The private sector is the engine of economic growth. The Netherlands supports local companies in developing countries. We also stimulate Dutch companies to make their expertise available and contribute with innovative solutions to local development. The Netherlands assists companies to grow, while facilitating better conditions for companies to do business and deliver products to markets in a responsible manner. As such, we help to create jobs and enable people to earn their own living. Jobs also contribute to tax income, so governments can take structural measures to eradicate poverty.
Business for development works
This is Ama. She is an entrepreneur and the owner of the Ama fishing company…
…that has grown considerably over the last few years.
Now Ama plans to expand into the European market.
At an international meeting that aims to bring together entrepreneurs in developing countries and advisers, she meets Joris…
…who advises companies like Ama.
Ama has difficulties securing the finance she needs…
when, in order to develop AmaGlobal…
…she really needs a loan.
With a guarantee from the Dutch Government she will be able to receive a loan.
The guarantee covers potential risks.
And Ama will repay the loan in due course.
A logistics specialist from the Dutch fisheries branch shares his know-how and experience with Ama.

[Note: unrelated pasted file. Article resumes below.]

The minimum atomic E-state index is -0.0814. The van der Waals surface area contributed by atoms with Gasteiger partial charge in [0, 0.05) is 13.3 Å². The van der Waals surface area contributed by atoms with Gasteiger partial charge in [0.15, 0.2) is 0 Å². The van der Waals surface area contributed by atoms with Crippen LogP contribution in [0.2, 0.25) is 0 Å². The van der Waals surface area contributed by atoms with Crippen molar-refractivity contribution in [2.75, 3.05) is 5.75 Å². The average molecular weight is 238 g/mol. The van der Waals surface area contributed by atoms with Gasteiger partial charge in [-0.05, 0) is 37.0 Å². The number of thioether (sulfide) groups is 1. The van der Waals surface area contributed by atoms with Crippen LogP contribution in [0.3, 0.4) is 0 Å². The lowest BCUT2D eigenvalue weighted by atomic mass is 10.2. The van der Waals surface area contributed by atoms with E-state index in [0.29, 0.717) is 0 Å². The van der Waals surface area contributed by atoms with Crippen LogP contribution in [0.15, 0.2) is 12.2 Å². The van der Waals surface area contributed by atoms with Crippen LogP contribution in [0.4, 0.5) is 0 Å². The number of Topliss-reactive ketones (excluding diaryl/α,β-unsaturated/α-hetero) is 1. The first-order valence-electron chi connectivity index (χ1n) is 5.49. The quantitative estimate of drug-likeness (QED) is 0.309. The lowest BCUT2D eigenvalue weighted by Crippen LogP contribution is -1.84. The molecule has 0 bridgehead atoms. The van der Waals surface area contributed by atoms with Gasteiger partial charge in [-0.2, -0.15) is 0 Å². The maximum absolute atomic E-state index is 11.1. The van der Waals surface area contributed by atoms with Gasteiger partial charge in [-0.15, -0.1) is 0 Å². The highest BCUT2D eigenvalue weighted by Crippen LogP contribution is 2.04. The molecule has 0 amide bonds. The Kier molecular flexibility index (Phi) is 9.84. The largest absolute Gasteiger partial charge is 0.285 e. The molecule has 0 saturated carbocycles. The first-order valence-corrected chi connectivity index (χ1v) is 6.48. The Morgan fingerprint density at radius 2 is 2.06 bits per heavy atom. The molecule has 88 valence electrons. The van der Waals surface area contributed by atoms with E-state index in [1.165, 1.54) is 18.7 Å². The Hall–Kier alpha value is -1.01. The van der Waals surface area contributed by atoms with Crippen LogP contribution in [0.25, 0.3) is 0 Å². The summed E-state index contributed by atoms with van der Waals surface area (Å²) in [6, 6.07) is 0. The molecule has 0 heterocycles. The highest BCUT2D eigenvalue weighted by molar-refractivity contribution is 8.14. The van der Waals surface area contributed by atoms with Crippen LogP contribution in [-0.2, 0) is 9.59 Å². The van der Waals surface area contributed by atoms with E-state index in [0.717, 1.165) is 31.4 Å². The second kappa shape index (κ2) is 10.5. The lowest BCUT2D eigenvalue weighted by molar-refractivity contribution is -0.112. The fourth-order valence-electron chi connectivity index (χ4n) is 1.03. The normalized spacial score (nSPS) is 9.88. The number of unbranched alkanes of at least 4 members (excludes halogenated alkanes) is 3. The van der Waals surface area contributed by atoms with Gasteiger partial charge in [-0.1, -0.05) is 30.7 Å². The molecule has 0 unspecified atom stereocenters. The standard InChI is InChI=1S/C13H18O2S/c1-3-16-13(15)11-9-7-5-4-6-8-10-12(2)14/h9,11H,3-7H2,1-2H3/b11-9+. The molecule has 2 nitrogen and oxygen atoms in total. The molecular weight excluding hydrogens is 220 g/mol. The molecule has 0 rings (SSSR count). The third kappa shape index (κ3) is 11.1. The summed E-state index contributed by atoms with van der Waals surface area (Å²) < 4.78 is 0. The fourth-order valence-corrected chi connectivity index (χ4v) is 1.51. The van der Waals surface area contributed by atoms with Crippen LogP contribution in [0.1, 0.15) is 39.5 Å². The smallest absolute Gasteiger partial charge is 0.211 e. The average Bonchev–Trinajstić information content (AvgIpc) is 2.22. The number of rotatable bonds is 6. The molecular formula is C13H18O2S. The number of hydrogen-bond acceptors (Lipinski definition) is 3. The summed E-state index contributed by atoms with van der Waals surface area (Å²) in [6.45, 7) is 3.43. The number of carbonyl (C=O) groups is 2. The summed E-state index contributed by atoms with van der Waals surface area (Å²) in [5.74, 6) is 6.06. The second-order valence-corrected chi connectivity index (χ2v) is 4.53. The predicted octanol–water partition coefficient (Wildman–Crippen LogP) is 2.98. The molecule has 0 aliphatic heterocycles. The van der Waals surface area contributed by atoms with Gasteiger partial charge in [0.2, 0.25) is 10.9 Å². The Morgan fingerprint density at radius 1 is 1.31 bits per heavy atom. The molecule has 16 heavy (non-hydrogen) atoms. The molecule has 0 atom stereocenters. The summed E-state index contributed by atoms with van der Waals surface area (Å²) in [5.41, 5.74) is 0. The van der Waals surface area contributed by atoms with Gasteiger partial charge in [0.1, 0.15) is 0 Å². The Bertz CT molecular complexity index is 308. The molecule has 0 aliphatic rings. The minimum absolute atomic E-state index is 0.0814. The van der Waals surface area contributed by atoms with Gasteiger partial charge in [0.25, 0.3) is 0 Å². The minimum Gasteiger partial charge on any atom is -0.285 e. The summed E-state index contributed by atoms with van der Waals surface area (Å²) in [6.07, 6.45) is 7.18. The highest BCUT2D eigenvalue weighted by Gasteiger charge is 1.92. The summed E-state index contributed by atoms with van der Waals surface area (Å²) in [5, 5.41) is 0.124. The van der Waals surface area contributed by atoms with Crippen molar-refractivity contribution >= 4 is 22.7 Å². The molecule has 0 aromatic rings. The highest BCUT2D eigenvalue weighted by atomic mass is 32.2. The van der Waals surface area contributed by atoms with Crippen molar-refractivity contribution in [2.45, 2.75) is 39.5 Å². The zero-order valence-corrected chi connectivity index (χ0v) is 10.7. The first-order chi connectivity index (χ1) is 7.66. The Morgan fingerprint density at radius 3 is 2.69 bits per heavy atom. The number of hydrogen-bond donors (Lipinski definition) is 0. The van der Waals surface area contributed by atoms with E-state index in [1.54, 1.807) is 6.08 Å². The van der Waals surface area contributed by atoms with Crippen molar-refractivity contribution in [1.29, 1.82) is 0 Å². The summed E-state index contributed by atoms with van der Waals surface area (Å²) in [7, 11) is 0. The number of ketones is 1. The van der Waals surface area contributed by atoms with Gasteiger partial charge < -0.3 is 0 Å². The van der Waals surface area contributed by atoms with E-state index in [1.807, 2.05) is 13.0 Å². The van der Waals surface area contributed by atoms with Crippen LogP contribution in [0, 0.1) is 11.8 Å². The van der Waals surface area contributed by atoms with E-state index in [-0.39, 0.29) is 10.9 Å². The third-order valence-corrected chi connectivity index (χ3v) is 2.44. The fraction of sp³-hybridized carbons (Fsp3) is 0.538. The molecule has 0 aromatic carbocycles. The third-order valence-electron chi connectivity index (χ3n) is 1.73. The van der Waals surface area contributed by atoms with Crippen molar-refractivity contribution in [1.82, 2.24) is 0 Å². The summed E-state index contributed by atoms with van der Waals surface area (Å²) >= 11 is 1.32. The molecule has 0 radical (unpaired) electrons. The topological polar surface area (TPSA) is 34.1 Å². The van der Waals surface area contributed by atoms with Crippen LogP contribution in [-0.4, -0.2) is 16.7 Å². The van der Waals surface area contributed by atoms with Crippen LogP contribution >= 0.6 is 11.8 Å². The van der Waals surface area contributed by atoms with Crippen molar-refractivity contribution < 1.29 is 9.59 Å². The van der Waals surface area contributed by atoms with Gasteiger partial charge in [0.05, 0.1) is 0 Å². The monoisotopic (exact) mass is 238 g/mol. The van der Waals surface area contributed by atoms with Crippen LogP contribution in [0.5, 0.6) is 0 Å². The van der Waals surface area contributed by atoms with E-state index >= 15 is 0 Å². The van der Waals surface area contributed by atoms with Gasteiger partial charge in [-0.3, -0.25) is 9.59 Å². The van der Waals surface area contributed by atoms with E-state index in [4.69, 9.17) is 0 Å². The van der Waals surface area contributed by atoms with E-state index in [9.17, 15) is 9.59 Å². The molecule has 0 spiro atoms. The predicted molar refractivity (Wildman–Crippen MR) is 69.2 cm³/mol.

In order to realise her international plans, Ama needs to process the fresh fish quickly. For this, she needs a reliable and constant supply of electricity.
This is why the Dutch Government supports the planning, constructing and maintaining of infrastructure…
Assists in updating legislation, and strengthens trade unions and government bodies.
Joris advises Ama on how to draft a business plan.
And Ama and her co-workers receive a training about customs procedures, to learn how they can get their fish to market faster and at lower costs.
The Dutch Government supports entrepreneurs in developing countries, like Ama, by helping them to start or grow their business.
Investing in businesses creates new jobs, and generates tax revenues that allow countries to tackle poverty themselves.
A good illustration that business for development works!